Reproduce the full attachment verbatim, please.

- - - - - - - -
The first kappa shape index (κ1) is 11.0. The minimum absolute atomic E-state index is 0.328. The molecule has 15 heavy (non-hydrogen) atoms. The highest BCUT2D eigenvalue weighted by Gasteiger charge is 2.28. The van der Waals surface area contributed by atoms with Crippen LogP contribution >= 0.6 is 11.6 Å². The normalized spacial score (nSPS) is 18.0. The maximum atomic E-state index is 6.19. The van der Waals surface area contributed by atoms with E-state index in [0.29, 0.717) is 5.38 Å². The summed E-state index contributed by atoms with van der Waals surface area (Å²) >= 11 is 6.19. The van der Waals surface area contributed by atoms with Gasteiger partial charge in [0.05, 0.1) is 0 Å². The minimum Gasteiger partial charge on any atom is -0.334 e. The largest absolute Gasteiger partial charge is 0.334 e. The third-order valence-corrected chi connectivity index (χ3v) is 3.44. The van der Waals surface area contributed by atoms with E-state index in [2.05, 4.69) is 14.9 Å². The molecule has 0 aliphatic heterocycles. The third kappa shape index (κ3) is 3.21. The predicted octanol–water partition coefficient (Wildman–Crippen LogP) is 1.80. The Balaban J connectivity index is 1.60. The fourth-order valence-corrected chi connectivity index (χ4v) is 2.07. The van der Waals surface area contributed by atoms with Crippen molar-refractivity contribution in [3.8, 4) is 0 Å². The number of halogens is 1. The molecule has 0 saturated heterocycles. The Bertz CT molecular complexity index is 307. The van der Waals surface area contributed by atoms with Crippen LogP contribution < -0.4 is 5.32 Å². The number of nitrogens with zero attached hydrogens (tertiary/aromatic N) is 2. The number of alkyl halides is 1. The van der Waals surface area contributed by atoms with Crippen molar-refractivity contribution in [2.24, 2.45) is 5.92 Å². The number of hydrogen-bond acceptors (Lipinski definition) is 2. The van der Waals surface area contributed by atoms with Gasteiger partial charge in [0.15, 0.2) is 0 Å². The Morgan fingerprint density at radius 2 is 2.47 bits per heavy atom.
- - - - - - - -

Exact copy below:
The first kappa shape index (κ1) is 11.0. The minimum absolute atomic E-state index is 0.328. The molecule has 15 heavy (non-hydrogen) atoms. The highest BCUT2D eigenvalue weighted by Gasteiger charge is 2.28. The van der Waals surface area contributed by atoms with Crippen LogP contribution >= 0.6 is 11.6 Å². The normalized spacial score (nSPS) is 18.0. The maximum atomic E-state index is 6.19. The van der Waals surface area contributed by atoms with E-state index in [0.29, 0.717) is 5.38 Å². The summed E-state index contributed by atoms with van der Waals surface area (Å²) >= 11 is 6.19. The van der Waals surface area contributed by atoms with Gasteiger partial charge in [0.05, 0.1) is 0 Å². The minimum Gasteiger partial charge on any atom is -0.334 e. The largest absolute Gasteiger partial charge is 0.334 e. The third-order valence-corrected chi connectivity index (χ3v) is 3.44. The van der Waals surface area contributed by atoms with E-state index in [2.05, 4.69) is 14.9 Å². The molecule has 0 aliphatic heterocycles. The third kappa shape index (κ3) is 3.21. The predicted octanol–water partition coefficient (Wildman–Crippen LogP) is 1.80. The Balaban J connectivity index is 1.60. The fourth-order valence-corrected chi connectivity index (χ4v) is 2.07. The van der Waals surface area contributed by atoms with Crippen molar-refractivity contribution in [3.8, 4) is 0 Å². The number of halogens is 1. The molecule has 0 saturated heterocycles. The Bertz CT molecular complexity index is 307. The van der Waals surface area contributed by atoms with Crippen LogP contribution < -0.4 is 5.32 Å². The number of nitrogens with zero attached hydrogens (tertiary/aromatic N) is 2. The number of alkyl halides is 1. The van der Waals surface area contributed by atoms with Crippen molar-refractivity contribution in [2.24, 2.45) is 5.92 Å². The number of hydrogen-bond acceptors (Lipinski definition) is 2. The van der Waals surface area contributed by atoms with Gasteiger partial charge in [0.15, 0.2) is 0 Å². The Morgan fingerprint density at radius 2 is 2.47 bits per heavy atom.